Before she died in 1999, Almodóvar’s mother sat down to map out her own funeral. She decided how the service would be and what dress she would wear. She’d heard that the morticians had a habit of binding the corpse’s feet so that they didn’t splay out in the casket and stipulated that, if this should happen, her children should immediately untie her. She didn’t want her feet bound; she planned to run free. evisiting this exchange when writing the script for Pain and Glory, Almodóvar abruptly found himself breaking down in tears.
His mother, he says, wasn’t scared of dying; he always admired that about her. “But it’s one of my worries, I can’t get over it in my mind. I mean, I can’t even reconcile myself to the fact that death is real. Plus I’m an atheist, so I have no belief in the afterlife and no creed to help me out. I see the whole thing as unnatural, I know that sounds odd.” He snorts. “So yes, I’m definitely afraid of dying.”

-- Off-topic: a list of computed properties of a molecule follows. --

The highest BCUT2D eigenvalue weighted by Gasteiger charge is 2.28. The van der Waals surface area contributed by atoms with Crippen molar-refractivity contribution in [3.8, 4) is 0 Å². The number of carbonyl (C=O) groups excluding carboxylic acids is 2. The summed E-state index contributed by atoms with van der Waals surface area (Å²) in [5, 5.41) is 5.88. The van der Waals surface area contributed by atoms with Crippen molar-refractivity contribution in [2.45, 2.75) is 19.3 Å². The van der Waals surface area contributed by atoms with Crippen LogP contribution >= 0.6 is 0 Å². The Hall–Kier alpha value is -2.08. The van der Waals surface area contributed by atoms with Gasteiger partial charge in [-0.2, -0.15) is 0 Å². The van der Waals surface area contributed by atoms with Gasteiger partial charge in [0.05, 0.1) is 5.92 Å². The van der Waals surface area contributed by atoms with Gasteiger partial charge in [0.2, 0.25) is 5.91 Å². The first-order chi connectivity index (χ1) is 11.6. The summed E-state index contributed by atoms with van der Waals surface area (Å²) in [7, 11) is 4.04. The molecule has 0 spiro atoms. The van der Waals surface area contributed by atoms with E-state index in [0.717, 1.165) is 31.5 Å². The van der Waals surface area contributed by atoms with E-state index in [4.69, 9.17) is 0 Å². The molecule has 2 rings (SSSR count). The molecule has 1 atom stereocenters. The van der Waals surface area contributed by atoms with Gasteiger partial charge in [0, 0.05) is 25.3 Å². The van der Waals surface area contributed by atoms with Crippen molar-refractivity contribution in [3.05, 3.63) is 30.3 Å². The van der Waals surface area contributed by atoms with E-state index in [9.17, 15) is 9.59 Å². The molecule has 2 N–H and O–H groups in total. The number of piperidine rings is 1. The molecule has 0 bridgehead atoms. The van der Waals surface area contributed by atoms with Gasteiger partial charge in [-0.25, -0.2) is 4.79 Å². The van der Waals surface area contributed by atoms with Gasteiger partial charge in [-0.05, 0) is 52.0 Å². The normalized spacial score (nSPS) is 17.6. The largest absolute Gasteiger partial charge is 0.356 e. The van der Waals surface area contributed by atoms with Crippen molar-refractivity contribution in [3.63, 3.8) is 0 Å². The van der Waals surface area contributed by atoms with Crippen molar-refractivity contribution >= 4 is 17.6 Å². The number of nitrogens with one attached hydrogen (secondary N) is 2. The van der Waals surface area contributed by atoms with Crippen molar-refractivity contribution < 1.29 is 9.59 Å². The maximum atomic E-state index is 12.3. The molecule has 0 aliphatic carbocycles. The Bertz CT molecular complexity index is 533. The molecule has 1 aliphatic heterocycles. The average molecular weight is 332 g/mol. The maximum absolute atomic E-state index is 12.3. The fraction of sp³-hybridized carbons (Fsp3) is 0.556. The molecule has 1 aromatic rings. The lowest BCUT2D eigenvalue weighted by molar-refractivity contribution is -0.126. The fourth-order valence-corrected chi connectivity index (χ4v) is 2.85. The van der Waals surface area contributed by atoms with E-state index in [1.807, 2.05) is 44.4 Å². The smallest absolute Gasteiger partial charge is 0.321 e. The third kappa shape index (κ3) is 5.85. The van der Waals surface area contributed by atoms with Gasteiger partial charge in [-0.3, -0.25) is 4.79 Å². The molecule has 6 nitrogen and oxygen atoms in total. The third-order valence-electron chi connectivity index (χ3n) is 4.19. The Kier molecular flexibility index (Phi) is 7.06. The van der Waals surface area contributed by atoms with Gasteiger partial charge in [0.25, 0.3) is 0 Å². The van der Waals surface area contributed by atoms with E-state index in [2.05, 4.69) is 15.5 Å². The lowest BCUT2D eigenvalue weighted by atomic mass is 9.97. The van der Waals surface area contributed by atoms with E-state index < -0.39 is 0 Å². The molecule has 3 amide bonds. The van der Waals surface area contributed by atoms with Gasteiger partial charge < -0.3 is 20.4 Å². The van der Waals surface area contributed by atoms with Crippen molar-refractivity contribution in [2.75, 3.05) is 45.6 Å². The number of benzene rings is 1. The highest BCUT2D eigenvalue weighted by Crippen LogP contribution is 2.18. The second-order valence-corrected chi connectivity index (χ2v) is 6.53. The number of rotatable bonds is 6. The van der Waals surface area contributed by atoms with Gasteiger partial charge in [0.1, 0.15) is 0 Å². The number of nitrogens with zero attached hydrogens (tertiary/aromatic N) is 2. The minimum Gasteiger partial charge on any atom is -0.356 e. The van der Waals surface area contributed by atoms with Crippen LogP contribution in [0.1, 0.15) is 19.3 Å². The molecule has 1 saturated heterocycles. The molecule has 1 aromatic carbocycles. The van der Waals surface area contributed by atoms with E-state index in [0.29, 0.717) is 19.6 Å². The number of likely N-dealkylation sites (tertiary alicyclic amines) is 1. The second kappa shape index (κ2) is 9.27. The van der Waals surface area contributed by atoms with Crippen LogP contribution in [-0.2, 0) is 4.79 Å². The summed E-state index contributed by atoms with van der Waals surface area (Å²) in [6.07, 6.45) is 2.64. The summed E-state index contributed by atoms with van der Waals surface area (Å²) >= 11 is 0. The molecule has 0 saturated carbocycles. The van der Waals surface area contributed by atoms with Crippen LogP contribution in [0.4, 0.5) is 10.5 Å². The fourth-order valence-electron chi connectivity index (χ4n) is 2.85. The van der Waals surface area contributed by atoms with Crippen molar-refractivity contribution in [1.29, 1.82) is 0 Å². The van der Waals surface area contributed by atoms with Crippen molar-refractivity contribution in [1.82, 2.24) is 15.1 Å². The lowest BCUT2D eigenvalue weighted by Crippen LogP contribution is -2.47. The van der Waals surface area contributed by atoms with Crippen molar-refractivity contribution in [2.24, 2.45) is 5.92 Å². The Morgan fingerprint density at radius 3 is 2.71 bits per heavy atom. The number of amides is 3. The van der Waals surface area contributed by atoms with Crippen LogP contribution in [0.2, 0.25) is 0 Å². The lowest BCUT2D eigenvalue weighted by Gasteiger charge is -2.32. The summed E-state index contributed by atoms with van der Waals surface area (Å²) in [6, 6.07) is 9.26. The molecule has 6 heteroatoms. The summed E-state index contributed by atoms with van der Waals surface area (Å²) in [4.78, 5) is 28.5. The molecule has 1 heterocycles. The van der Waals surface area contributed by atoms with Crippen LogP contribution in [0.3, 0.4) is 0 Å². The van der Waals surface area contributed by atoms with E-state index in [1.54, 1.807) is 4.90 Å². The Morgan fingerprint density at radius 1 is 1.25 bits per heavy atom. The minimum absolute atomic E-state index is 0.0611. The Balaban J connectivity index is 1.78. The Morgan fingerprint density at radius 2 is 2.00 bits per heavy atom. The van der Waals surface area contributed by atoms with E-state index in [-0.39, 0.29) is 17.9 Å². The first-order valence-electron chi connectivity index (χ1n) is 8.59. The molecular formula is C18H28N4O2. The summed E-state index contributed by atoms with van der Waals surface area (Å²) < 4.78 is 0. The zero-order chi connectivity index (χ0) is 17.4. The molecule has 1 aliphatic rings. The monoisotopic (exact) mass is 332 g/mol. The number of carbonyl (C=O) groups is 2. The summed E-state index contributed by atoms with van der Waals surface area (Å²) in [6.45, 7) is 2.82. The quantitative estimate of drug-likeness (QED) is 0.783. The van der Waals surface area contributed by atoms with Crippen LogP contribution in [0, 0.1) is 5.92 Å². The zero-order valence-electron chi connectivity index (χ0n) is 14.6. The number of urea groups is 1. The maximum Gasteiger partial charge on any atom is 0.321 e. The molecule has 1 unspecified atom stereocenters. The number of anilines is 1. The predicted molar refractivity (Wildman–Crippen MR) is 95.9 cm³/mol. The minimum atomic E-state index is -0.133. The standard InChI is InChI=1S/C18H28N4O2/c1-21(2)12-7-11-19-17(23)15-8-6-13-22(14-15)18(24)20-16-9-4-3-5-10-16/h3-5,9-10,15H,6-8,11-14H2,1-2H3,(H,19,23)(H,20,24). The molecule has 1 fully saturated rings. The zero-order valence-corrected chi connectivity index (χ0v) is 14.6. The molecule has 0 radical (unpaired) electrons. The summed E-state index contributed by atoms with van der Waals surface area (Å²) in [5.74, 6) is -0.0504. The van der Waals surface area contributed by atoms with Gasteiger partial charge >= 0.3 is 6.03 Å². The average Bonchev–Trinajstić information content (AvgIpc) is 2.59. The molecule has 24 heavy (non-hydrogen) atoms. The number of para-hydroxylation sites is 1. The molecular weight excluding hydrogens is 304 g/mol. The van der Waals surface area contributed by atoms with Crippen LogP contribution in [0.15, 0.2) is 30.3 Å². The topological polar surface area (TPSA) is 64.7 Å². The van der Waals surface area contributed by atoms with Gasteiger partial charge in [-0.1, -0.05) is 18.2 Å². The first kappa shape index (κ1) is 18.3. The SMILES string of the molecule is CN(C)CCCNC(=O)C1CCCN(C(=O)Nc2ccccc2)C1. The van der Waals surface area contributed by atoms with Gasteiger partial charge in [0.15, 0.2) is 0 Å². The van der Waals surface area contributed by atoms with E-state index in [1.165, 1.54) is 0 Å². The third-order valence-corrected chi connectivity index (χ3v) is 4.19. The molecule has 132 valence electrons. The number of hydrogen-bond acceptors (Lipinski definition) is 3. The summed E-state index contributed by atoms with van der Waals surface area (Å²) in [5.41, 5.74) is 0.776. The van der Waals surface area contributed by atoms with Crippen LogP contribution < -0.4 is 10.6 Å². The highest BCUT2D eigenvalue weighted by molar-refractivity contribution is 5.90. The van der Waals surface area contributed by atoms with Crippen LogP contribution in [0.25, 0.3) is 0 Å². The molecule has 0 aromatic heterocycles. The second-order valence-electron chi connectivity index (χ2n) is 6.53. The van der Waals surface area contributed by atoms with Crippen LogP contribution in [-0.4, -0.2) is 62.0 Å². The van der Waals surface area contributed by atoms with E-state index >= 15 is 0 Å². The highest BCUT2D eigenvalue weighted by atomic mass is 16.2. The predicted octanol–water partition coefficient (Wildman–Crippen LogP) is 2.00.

Claire isn’t dying, but her left leg is useless, the tendons are definitely torn. Try as she might, she can’t walk unassisted or get downstairs to the car. In the end, after a hasty discussion, she agrees to loop one arm over Almodóvar’s shoulders and the other over mine. It’s a weirdly intimate moment; it must look as though we’re drunk. We come lurching out of the room all tangled together, like three sailors on shore leave.